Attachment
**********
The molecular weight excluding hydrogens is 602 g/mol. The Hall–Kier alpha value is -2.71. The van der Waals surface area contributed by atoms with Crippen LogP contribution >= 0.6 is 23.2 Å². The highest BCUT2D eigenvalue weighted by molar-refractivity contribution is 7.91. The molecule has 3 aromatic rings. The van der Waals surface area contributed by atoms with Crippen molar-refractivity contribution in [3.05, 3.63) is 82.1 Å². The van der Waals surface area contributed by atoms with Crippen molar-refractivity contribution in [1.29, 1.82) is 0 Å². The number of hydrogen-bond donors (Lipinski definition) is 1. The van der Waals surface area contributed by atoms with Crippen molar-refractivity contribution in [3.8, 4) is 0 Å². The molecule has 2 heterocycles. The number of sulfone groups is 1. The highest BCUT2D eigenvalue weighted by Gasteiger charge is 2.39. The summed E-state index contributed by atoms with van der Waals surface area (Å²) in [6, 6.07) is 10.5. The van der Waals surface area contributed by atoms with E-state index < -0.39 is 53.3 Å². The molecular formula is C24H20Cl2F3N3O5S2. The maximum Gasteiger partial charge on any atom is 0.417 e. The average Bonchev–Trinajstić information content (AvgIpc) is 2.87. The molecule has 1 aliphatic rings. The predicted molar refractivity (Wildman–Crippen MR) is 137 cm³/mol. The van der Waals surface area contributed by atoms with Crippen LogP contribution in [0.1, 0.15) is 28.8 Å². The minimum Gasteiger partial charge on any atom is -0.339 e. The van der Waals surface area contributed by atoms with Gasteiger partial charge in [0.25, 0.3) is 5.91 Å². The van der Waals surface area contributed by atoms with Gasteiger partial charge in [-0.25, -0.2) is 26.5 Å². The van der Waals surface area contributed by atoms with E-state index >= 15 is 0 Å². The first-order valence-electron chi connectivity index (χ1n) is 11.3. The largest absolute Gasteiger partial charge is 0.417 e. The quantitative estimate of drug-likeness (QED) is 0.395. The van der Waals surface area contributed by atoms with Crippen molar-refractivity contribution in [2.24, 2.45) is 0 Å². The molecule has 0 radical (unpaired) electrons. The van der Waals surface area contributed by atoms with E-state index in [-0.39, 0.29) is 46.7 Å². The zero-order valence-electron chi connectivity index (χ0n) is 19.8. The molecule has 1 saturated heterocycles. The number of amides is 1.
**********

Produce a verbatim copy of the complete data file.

The molecular weight excluding hydrogens is 602 g/mol. The Hall–Kier alpha value is -2.71. The van der Waals surface area contributed by atoms with Crippen LogP contribution >= 0.6 is 23.2 Å². The highest BCUT2D eigenvalue weighted by molar-refractivity contribution is 7.91. The molecule has 3 aromatic rings. The van der Waals surface area contributed by atoms with Crippen molar-refractivity contribution in [3.05, 3.63) is 82.1 Å². The van der Waals surface area contributed by atoms with Crippen molar-refractivity contribution in [1.29, 1.82) is 0 Å². The number of hydrogen-bond donors (Lipinski definition) is 1. The van der Waals surface area contributed by atoms with Crippen molar-refractivity contribution in [3.8, 4) is 0 Å². The molecule has 2 heterocycles. The number of sulfone groups is 1. The highest BCUT2D eigenvalue weighted by Gasteiger charge is 2.39. The summed E-state index contributed by atoms with van der Waals surface area (Å²) in [6, 6.07) is 10.5. The van der Waals surface area contributed by atoms with E-state index < -0.39 is 53.3 Å². The molecular formula is C24H20Cl2F3N3O5S2. The maximum Gasteiger partial charge on any atom is 0.417 e. The average Bonchev–Trinajstić information content (AvgIpc) is 2.87. The molecule has 1 aliphatic rings. The predicted molar refractivity (Wildman–Crippen MR) is 137 cm³/mol. The van der Waals surface area contributed by atoms with Crippen LogP contribution in [0.1, 0.15) is 28.8 Å². The minimum Gasteiger partial charge on any atom is -0.339 e. The van der Waals surface area contributed by atoms with Gasteiger partial charge in [0.25, 0.3) is 5.91 Å². The van der Waals surface area contributed by atoms with Gasteiger partial charge in [-0.25, -0.2) is 26.5 Å². The van der Waals surface area contributed by atoms with E-state index >= 15 is 0 Å². The first-order valence-electron chi connectivity index (χ1n) is 11.3. The largest absolute Gasteiger partial charge is 0.417 e. The quantitative estimate of drug-likeness (QED) is 0.395. The van der Waals surface area contributed by atoms with Crippen molar-refractivity contribution in [2.24, 2.45) is 0 Å². The molecule has 0 radical (unpaired) electrons. The van der Waals surface area contributed by atoms with E-state index in [-0.39, 0.29) is 46.7 Å². The zero-order valence-electron chi connectivity index (χ0n) is 19.8. The molecule has 1 saturated heterocycles. The number of amides is 1.